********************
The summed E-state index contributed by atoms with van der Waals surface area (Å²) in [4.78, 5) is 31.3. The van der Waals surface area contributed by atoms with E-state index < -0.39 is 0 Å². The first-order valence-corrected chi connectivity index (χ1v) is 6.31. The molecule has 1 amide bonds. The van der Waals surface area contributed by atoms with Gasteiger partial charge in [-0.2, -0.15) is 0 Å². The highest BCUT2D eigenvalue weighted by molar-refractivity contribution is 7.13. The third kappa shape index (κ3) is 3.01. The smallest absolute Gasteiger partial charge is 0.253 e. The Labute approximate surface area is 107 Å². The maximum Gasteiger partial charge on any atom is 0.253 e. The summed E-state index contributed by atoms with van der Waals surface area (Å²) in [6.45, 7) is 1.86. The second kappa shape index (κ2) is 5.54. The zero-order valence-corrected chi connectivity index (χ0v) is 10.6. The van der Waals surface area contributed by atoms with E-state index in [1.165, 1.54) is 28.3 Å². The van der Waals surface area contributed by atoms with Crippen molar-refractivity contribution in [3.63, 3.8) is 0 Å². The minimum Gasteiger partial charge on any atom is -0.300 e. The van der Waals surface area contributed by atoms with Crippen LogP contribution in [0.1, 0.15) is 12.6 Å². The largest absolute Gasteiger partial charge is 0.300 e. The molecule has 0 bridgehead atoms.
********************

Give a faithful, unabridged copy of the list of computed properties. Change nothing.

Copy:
The summed E-state index contributed by atoms with van der Waals surface area (Å²) in [4.78, 5) is 31.3. The van der Waals surface area contributed by atoms with E-state index < -0.39 is 0 Å². The first-order valence-corrected chi connectivity index (χ1v) is 6.31. The molecule has 1 amide bonds. The van der Waals surface area contributed by atoms with Gasteiger partial charge in [-0.2, -0.15) is 0 Å². The highest BCUT2D eigenvalue weighted by molar-refractivity contribution is 7.13. The third kappa shape index (κ3) is 3.01. The smallest absolute Gasteiger partial charge is 0.253 e. The Labute approximate surface area is 107 Å². The maximum Gasteiger partial charge on any atom is 0.253 e. The summed E-state index contributed by atoms with van der Waals surface area (Å²) in [6.45, 7) is 1.86. The second kappa shape index (κ2) is 5.54. The zero-order valence-corrected chi connectivity index (χ0v) is 10.6. The van der Waals surface area contributed by atoms with E-state index in [1.165, 1.54) is 28.3 Å². The van der Waals surface area contributed by atoms with Crippen molar-refractivity contribution in [3.63, 3.8) is 0 Å². The minimum Gasteiger partial charge on any atom is -0.300 e. The van der Waals surface area contributed by atoms with Crippen LogP contribution in [0.1, 0.15) is 12.6 Å². The largest absolute Gasteiger partial charge is 0.300 e. The molecule has 0 bridgehead atoms.